Fed ex ground $7.53 for four!
Halve eggs, put yolks into a medium-mesh wire strainer, then rub them through that with a wooden spoon into a bowl. Then you can simply stir your other ingredients in instead of having to mix and mash at the same time, and the texture is much better and more consistent. Don’t forget some salt to taste!
Yes, I use wasabi mayonnaise too. When Mrs. O is making them she adds a touch of green food coloring in to make them greener, and then we both add a dash of good paprika – sweet, hot or smoked – which bounces off the green very nicely.
Nice tip about using the mesh strainer. I’m going to try that out next time.
Tell you what: It changed my life, as far as deviled eggs are concerned. It’s a bit of work, but it saves much more and simplifies the process. I love them but used to dread making them. Now I’ll throw a bunch together anytime anybody wants some. And if all I have are very fresh eggs, which can be impossible to shell cleanly, the ready-boiled ones at the grocery store, Trader Joe’s or Kroger, are perfectly adequate for the job.
This photo is from a couple of years ago. I was bored one Saturday afternoon so I boiled up a half dozen eggs and made six different versions.
I don’t recall exactly what each one was but horseradish, mayo , mustard, bacon, hot sauces, pickled serranos, and a few other things were involved. I shared with one other person and none of them made it to dinner time.
I left this year’s retreat with more than two dozen instant pot hard cooked eggs. I’ll be trying these ideas with wild abandon!
If it’s a doz eggs or so I like using my potato ricer. Not efficient for a few eggs tho.
I also use a small amount of soft butter with the mayo. After chilling it makes the filling a bit firmer and I like the texture better.
Two thing I seem to have trouble with are hard boiled eggs and pasta. Once I got a instant pot I get perfect hard boiled eggs and pasta every time.
In recent times I have switched from boiling eggs to steaming them. Easy peasy and a better result. Also don’t bother with some sort of steaming basket; just place eggs (room temp preferably) carefully in pot in a single layer and add water up to about half way on eggs, or less. Under high heat the water boils quickly; then reduce heat and do them for 9-10 minutes, or 11 if starting with cold eggs. This leaves the yolks a bit creamy. Run the pot under cold water and shake to crack eggs. Peel immediately – steaming makes them easier to peel.
I don’t do multi flavors of the eggs themselves; I just do the usual mayo/mustard thing and fill the whites. Then the fun begins. I top them all with something; capers, smoked salmon with a tiny sprig of dill, a rolled anchovy, a slice of olive, cube of blue cheese, dollop of wasabi mayo, bit of pimento, bit of b&b pickle, bit of bacon or salami, shot of sriracha, basically a small piece of something strongly flavored with an umami or salt hit. Whatever is around the house.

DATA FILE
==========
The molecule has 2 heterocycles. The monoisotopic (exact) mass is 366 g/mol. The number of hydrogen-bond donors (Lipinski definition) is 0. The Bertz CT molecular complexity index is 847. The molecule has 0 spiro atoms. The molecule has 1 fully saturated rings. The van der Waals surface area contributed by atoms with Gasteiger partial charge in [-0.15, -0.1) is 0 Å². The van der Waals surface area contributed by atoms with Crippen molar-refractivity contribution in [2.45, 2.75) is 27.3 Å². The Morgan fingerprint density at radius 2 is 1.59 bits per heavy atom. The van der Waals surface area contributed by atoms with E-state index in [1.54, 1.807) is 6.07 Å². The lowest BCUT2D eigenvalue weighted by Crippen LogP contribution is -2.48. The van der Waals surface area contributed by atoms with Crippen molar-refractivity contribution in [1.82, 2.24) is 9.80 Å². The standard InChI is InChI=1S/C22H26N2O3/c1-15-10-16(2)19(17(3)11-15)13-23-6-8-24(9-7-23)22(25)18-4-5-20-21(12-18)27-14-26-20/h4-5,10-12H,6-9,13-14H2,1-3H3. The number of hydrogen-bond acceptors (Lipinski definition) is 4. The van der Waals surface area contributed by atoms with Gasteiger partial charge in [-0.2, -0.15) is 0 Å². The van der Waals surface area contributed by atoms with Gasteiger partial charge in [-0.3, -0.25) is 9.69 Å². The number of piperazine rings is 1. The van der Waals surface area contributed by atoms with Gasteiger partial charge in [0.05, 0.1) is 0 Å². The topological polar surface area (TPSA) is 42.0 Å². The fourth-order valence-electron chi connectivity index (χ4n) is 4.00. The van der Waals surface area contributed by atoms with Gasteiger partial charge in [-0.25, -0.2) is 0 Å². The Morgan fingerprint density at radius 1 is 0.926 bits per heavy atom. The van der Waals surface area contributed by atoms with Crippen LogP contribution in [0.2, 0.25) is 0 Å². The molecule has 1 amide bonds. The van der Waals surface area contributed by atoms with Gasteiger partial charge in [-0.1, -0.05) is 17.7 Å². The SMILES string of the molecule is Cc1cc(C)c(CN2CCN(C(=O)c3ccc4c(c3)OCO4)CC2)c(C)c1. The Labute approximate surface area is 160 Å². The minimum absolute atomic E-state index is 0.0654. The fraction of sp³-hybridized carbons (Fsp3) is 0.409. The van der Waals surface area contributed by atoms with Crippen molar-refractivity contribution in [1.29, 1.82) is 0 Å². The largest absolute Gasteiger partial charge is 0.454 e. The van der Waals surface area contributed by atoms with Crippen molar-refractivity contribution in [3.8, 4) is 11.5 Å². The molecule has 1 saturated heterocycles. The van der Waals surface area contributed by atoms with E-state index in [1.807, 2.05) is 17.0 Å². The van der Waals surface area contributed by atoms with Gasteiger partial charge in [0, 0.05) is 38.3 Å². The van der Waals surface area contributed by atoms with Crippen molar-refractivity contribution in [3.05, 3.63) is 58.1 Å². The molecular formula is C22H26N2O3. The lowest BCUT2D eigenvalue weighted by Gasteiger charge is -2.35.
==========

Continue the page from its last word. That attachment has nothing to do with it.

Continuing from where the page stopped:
I agree, Aldi’s is excellent. Too good.
Lotsa inspiration here!
Another take on egg prep…ramen eggs. Ever try this?
Just a word of warning - I have used my Vitamix a few times recently to prepare the filling, with good results until the last time. I either added too much mayonnaise or let the Vitamix go too long (or both), but it basically turned the filling into a super thick mayonnaise-like paste that didn’t taste like egg yolks anymore. Really, really unappetizing. I will have to try willowen’s trick of sieving them next time - less risky!
Interesting - I’d have thought the vitamix would have been too deep, but emulsification makes sense.
These are just soy sauce eggs right? Yes, tried them, didn’t love them.
Have you ever made soy sauce poached chicken? It’s delicious, and one of the uses for the leftover liquid is these eggs.
Nooo and it looks delicious. Also addresses the adage which came first…chicken vs egg thing
I love the chicken (you can freeze the poaching liquid and reuse it btw).
I searched. I may have posted this before and missed it.
I use a piece of onion to make a sail and dots–one each–of red and green salsa to make a sailboat.
I like a very small amount of caviar on top of the filling.
Sweet relish in the filling.
In quantity a pastry bag is a help.
I’m still working on the best approach to peeling that leaves the eggs looking pristine.
Steaming has worked best for me for both peeling and tenderness of the whites. I use a steamer basket in my little PC (without pressure).
Kenji’s first piece for the NYT was on this topic (marginally insane, but detailed…).
I’ve tried steaming but haven’t gotten the yolks as fully cooked as my wife demands. I can only say she is NOT a poached egg sort of girl. Thanks though. I will circle back and give it another try.
I recently came across another approach that is heavy on strength of materials and thermodynamics which as an engineer I find interesting.
I’m not a fan at all of Mr. López-Alt. Too many articles that move along nicely until some key element has a glaring error of fact. How many more am I not picking up? I put him in the same category as the Kardashians: famous and popular because they are famous and popular.